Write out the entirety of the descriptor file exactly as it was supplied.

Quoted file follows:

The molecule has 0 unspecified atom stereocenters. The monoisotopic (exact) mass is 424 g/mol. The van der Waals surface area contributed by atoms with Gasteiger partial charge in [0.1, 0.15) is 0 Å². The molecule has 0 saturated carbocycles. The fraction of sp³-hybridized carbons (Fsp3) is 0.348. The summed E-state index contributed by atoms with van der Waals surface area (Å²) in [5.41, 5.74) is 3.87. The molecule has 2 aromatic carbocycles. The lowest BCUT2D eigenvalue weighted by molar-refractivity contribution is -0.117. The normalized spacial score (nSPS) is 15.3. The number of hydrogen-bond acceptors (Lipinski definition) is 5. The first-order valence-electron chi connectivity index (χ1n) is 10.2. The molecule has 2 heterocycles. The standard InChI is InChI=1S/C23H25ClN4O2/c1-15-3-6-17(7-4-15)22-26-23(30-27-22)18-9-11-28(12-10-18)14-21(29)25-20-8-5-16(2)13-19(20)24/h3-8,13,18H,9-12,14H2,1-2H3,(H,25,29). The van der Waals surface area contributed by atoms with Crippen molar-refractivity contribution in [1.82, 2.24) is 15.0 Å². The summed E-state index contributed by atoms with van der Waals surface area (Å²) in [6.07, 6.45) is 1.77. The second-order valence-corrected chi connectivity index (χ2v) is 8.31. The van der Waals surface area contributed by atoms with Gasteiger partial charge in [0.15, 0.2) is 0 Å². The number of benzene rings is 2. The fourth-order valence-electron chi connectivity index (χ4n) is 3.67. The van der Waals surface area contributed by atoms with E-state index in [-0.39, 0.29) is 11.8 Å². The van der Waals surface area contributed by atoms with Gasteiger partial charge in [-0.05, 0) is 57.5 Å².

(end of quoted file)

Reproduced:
The molecule has 0 unspecified atom stereocenters. The monoisotopic (exact) mass is 424 g/mol. The van der Waals surface area contributed by atoms with Gasteiger partial charge in [0.1, 0.15) is 0 Å². The molecule has 0 saturated carbocycles. The fraction of sp³-hybridized carbons (Fsp3) is 0.348. The summed E-state index contributed by atoms with van der Waals surface area (Å²) in [5.41, 5.74) is 3.87. The molecule has 2 aromatic carbocycles. The lowest BCUT2D eigenvalue weighted by molar-refractivity contribution is -0.117. The normalized spacial score (nSPS) is 15.3. The number of hydrogen-bond acceptors (Lipinski definition) is 5. The first-order valence-electron chi connectivity index (χ1n) is 10.2. The molecule has 2 heterocycles. The standard InChI is InChI=1S/C23H25ClN4O2/c1-15-3-6-17(7-4-15)22-26-23(30-27-22)18-9-11-28(12-10-18)14-21(29)25-20-8-5-16(2)13-19(20)24/h3-8,13,18H,9-12,14H2,1-2H3,(H,25,29). The van der Waals surface area contributed by atoms with Crippen molar-refractivity contribution in [1.82, 2.24) is 15.0 Å². The summed E-state index contributed by atoms with van der Waals surface area (Å²) in [6.07, 6.45) is 1.77. The second-order valence-corrected chi connectivity index (χ2v) is 8.31. The van der Waals surface area contributed by atoms with Gasteiger partial charge in [0.15, 0.2) is 0 Å². The number of benzene rings is 2. The fourth-order valence-electron chi connectivity index (χ4n) is 3.67. The van der Waals surface area contributed by atoms with E-state index in [-0.39, 0.29) is 11.8 Å². The van der Waals surface area contributed by atoms with Gasteiger partial charge in [-0.05, 0) is 57.5 Å².